07/12/2021

Znnmmy-Web

Home & Commercial Expert

How Pots and Pans Went From Essentials to Design Statements

Twenty-first-century home decor trends have turned the kitchen into one of the most important rooms in the house. The kitchen is a status symbol, a hallmark of the character and personality of a home. But what really makes a kitchen special? In the simplest terms, the kitchen is just a utilitarian space for food storage and preparation, and arguably one of the most dangerous rooms in a home. In fact, the kitchen used to be one of the least desirable places to spend time: just a smelly, overheated workspace filled with house servantry and highly likely to catch fire—definitely not a place to introduce a guest to your home. But what changed all of this? Decor! More specifically, cookware: pots, pans, china, cutlery, and appliances—the ultimate display of cultural craftsmanship.

After the introduction of closed range stoves and the popularization of the refrigerator, the kitchen was less, well, ugly, and by the 1930s, interior design movements began to transform this utilitarian space into a hub of home life. Women who left the house to work in the day and later returned to cook for their families began to want better-designed kitchens, both visually and ergonomically. The newly practical, organized space was fit to share with guests, hence a room worthy of decorating. Movements toward home cooking turned the kitchen into a social space, and compact appliances coupled with fitted cabinetry allowed for openness and expansion of the room itself.

What better way is there to decorate a barren counter than by displaying china or hanging a pot or pan? Cookware was the simplest way to set an aesthetic in the kitchen, but the metalware used was completely utilitarian. Plain old copper and steel just weren’t going to cut it. Color, and lots of it, was the next big thing. Cookware designed to complement bold wallpapers and colored appliances came to beautify the kitchen. This postwar trend, made possible by technological development, really raised the quality of living assigned to a home, and ultimately defined the status of those who lived within it.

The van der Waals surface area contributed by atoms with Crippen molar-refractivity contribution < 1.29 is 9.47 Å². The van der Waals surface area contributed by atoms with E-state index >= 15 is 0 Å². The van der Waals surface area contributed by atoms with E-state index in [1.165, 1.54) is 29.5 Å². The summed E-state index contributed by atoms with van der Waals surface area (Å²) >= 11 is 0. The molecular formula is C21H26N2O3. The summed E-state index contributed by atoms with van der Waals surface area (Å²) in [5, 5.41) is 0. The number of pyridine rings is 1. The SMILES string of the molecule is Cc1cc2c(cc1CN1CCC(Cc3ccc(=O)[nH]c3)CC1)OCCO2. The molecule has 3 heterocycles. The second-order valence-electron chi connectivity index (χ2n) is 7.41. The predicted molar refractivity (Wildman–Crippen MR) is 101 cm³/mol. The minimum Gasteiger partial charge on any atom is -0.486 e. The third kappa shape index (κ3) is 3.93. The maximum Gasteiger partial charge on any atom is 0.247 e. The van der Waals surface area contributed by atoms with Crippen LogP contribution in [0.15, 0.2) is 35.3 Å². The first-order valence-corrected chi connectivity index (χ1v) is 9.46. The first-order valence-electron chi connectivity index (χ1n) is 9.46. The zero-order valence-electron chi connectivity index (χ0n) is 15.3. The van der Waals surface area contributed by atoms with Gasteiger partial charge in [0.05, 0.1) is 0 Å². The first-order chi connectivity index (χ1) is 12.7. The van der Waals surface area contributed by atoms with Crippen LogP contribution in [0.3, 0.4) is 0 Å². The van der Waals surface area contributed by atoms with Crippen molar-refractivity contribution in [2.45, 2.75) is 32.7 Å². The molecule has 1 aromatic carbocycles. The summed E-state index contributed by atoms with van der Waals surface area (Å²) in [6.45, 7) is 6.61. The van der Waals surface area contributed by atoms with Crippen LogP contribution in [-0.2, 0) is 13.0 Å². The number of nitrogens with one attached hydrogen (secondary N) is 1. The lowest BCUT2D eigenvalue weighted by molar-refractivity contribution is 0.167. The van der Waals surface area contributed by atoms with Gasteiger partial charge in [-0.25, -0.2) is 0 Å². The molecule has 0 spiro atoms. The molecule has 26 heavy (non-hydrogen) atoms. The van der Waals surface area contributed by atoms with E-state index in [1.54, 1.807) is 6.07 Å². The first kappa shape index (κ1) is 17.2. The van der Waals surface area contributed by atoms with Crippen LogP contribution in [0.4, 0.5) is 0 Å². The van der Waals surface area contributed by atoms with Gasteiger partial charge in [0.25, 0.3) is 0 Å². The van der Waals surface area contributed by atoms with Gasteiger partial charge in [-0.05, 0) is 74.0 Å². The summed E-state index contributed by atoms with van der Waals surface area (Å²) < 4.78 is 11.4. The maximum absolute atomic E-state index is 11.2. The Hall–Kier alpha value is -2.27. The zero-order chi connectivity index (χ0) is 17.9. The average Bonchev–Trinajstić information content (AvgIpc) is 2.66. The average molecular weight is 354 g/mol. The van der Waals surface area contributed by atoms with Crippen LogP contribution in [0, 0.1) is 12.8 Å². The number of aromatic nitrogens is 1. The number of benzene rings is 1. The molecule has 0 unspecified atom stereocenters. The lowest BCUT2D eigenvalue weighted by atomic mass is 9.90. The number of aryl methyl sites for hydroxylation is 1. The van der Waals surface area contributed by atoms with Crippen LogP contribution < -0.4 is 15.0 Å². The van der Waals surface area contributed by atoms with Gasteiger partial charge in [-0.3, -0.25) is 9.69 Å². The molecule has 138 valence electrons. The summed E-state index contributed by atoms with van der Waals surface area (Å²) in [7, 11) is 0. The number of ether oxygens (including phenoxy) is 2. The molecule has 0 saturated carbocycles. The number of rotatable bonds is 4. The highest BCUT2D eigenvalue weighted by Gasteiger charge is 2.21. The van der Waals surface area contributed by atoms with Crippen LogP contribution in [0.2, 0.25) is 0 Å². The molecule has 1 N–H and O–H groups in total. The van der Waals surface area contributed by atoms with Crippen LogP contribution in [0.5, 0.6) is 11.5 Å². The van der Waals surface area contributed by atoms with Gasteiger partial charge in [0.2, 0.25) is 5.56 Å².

By the 1980s, the open display of cookware was one of the most important elements of the “trophy kitchen.” Pop-culture icons like Julia Child and Martha Stewart, who have had an outsize influence on American home design trends, pinpointed the kitchen as the hub of home life. Kitchen decor remains a status symbol in today’s culture as well: How large or small the space is, how organized or messy, and the value of the cookware displayed all contribute to the design caliber of a home. Kitchens are representations of culture, and the things we outfit them with represent the technological movements that we live through.

Even with less home cooking happening today (global pandemic notwithstanding), the kitchen has yet to lose its status or importance in the home. Current design trends focus less on organizational practicality and visual appeal and more on materiality. People are asking themselves: What are the things in my kitchen made of? Popularized by sustainability movements and the changing culture around design-focused lifestyles, texture, composition, and color are now coming together to create the ultimate American trophy kitchen. There’s a new movement to make the kitchen more ecologically friendly, which means reassessing the materials we use for food storage, preparation, and eating. It might be that cookware makes a return to its utilitarian roots—where form follows function and design follows suit—but nonetheless, the desire for aestheticism in the kitchen remains a multigenerational one.

Originally Appeared on Architectural Digest

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